Fila to cut 265 jobs in U.S. Shoemaker to lay off about 55 employees at local warehouses


Fila Holding SpA, the Italian maker of athletic shoes and athletic apparel with its U.S. headquarters in Sparks, said yesterday that it was cutting about 265 jobs nationwide to adjust a sharp downturn in sales.

The restructuring of Fila USA's operation has resulted in the loss of about a dozen jobs at its Sparks headquarters and will not affect the remaining 240 employees there. About 55 warehouse jobs in Point Breeze, Holabird and the Brandon Woods Business Park in Anne Arundel County will be eliminated, leaving 190 jobs.

Other jobs have been eliminated in the past few months as the company has struggled with the "white shoe vs. brown shoe" battle -- or the growing preference among urban consumers for outdoor-style shoes instead of athletic footwear.

Fila, which employed 915 nonretail workers in the United States at the end of last year, now employs 715 and will be down to 650 by the end of the year.

"It's been a difficult year, not only for this company but for the whole category," said Howe Burch, senior vice president of advertising and communications for Fila USA in Sparks. "It's forced us to take a hard look at the organization. That's what we have done and what we will continue to do until the end of 1998."

The cuts come in the wake of a first-quarter loss of $8.7 million -- compared with a $32.6 million profit in the year-ago quarter -- reported this week. Strong sales in Europe could not overcome poor performances in South Korea and the United States, Fila said.

The company, which blamed its South Korean results on the Asian currency crisis, plans to cut between 26 percent and 30 percent of its work force there. In the United States, where first-quarter sales fell 53 percent, the job losses will be accommodated mostly by releasing contract workers.

The restructuring is intended not only to make the company more competitive but to move more of the company's product development to facilities in Italy, Enrico Frachey, Fila's chief executive officer, told analysts.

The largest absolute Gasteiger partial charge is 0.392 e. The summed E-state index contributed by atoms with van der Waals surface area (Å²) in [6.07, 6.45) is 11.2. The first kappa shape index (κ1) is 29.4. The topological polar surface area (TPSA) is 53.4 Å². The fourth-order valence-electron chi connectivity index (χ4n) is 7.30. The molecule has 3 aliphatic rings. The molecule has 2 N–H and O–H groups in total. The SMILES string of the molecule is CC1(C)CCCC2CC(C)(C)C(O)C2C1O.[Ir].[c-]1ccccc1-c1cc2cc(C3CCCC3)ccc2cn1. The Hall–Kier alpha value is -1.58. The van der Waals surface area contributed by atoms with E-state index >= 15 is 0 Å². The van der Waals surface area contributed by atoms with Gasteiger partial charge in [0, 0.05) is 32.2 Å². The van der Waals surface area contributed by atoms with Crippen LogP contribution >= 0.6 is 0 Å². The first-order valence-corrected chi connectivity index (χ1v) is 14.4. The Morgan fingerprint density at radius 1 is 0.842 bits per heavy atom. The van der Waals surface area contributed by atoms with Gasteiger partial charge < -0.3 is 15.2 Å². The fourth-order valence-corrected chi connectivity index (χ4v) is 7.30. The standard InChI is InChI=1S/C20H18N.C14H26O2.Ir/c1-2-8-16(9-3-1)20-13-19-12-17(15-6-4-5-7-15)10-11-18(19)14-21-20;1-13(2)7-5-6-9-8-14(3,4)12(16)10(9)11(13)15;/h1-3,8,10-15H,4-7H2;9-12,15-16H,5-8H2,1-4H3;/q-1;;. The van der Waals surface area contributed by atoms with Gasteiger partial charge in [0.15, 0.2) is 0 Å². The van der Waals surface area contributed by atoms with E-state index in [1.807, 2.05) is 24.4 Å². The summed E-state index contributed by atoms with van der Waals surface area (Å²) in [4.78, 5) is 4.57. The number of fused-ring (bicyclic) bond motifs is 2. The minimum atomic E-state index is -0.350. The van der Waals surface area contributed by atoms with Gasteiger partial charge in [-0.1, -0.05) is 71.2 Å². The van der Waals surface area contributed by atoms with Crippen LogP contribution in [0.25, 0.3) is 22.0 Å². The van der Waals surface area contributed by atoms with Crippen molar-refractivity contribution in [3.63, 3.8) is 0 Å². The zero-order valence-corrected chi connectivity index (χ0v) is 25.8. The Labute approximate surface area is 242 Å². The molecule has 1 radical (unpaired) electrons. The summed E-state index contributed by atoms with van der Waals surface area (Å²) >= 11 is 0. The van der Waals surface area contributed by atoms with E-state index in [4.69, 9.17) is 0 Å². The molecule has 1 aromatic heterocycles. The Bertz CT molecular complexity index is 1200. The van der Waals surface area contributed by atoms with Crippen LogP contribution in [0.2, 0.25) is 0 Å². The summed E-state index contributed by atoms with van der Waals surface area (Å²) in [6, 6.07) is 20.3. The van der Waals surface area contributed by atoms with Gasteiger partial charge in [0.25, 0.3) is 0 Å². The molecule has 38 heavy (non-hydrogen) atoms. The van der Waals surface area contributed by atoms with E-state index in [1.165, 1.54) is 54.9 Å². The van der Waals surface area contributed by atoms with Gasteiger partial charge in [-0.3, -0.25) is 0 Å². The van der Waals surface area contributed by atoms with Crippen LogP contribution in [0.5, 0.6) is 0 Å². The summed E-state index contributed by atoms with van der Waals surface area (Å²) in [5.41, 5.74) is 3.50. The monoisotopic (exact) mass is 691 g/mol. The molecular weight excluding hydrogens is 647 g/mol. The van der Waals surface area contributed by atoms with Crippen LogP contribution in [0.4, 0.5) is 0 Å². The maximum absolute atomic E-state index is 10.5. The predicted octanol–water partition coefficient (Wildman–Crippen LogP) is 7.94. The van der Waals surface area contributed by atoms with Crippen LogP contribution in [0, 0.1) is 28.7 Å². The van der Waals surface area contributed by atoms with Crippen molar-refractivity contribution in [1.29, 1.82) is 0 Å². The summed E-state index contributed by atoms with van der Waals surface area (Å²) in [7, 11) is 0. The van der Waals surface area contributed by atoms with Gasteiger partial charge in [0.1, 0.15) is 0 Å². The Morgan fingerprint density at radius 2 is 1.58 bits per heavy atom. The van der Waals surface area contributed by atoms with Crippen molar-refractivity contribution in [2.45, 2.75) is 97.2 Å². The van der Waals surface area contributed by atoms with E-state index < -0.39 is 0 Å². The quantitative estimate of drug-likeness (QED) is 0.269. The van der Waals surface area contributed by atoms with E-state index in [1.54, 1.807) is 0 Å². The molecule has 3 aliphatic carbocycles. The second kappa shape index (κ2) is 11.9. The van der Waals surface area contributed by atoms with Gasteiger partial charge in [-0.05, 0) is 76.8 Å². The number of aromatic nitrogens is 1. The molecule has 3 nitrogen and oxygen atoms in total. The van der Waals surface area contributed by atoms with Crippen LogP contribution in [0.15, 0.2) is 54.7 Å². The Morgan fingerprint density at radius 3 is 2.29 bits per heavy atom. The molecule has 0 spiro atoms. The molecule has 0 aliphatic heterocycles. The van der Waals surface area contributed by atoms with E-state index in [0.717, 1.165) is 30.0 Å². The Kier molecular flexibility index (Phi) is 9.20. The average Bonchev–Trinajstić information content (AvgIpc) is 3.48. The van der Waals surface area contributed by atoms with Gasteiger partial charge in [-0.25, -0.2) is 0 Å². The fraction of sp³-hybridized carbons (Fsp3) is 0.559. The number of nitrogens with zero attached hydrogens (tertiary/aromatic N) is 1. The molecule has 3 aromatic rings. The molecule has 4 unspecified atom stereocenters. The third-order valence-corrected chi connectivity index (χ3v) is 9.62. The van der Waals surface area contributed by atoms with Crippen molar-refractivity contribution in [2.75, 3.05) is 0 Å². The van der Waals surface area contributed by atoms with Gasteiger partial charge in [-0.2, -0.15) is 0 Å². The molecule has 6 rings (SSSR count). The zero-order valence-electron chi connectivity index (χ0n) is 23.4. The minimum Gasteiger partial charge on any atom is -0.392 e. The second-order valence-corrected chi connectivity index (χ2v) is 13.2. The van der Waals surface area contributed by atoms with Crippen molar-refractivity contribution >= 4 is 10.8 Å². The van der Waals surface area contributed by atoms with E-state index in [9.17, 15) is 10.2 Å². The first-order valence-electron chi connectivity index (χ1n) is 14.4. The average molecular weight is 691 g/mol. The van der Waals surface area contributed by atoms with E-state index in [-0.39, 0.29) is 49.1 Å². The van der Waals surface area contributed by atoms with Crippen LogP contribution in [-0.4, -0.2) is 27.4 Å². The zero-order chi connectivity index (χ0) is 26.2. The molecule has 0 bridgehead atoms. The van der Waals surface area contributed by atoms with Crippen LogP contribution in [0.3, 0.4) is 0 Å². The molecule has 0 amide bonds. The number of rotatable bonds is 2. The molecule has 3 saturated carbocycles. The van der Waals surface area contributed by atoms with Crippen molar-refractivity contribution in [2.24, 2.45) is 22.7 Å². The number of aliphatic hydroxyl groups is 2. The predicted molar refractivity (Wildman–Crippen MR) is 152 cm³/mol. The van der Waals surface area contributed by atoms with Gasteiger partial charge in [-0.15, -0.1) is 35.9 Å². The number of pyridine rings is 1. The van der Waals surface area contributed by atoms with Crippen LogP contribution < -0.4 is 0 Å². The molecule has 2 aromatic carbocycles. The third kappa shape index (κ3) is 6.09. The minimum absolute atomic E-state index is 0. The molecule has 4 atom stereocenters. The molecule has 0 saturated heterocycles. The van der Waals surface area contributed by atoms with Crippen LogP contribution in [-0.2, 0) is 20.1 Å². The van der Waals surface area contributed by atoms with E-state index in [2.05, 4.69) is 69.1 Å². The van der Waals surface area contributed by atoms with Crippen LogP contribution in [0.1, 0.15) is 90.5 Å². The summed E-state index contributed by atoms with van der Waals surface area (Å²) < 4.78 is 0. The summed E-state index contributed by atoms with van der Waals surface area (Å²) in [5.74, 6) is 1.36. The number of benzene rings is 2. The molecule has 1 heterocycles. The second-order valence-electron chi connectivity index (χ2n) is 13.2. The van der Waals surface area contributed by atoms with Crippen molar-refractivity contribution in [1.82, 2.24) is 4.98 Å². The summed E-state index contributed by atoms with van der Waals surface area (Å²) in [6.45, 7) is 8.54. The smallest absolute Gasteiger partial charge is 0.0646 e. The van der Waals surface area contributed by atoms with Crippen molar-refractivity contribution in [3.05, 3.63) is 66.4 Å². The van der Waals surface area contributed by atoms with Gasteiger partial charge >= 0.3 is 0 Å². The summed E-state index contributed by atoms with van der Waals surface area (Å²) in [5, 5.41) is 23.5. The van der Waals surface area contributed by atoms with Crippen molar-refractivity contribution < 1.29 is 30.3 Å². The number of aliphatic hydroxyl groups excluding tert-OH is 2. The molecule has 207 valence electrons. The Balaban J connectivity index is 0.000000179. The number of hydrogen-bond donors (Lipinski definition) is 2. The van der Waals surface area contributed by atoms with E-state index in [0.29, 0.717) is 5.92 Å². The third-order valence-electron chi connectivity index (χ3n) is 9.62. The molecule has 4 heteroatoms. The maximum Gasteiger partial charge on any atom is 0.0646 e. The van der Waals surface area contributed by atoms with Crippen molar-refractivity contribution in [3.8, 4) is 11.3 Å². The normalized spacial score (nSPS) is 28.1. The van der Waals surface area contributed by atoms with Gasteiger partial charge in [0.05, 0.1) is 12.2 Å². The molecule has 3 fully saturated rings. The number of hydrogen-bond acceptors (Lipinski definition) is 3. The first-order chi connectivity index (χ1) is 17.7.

The plan calls for cutting staff in Fila's New York office and at a footwear research and development facility in Peabody, Mass. The company will close an office in Boulder, Colo., that was dedicated to designing and developing outdoor-style footwear.

Biella, Italy-based Fila will shift virtually all of its U.S. design and development for footwear and apparel to Portland, Ore.,

boosting the work force there from about 60 to 100.

John Horan, editor of the newsletter Sporting Goods Intelligence in Glen Mills, Pa., said Fila is trying to focus on its main products -- athletic shoes and sports apparel.

"About two or three years ago, they went on a big diversification kick," he said. "They went into the running shoe business, got some Nike people and left them out there in Portland. And they set up outdoor people in Colorado. Now they've basically decided that the guys in Portland are the chief research and development guys and they want everything in one place."

In another move to reduce its costs, Fila plans to close its retail boutiques in New York, San Francisco, Chicago, Costa Mesa, Calif., and Short Hills, N.J. Fila said its 30 U.S. outlet stores will remain open.

VTC Horan said many athletic shoe companies are feeling heat from the popularity of "brown shoes" -- the outdoor footwear marketed by companies such as Timberland Co. of Stratham, N.H. The competition has been worse for Fila than many others, he said. "Fila had a high concentration of inner city customers and that is where a lot of the brown shoe thing has happened," he said.

Fila American depositary receipts, which traded above $100 less than two years ago, closed yesterday at $20.3125, up 68.75 cents.

Pub Date: 5/09/98

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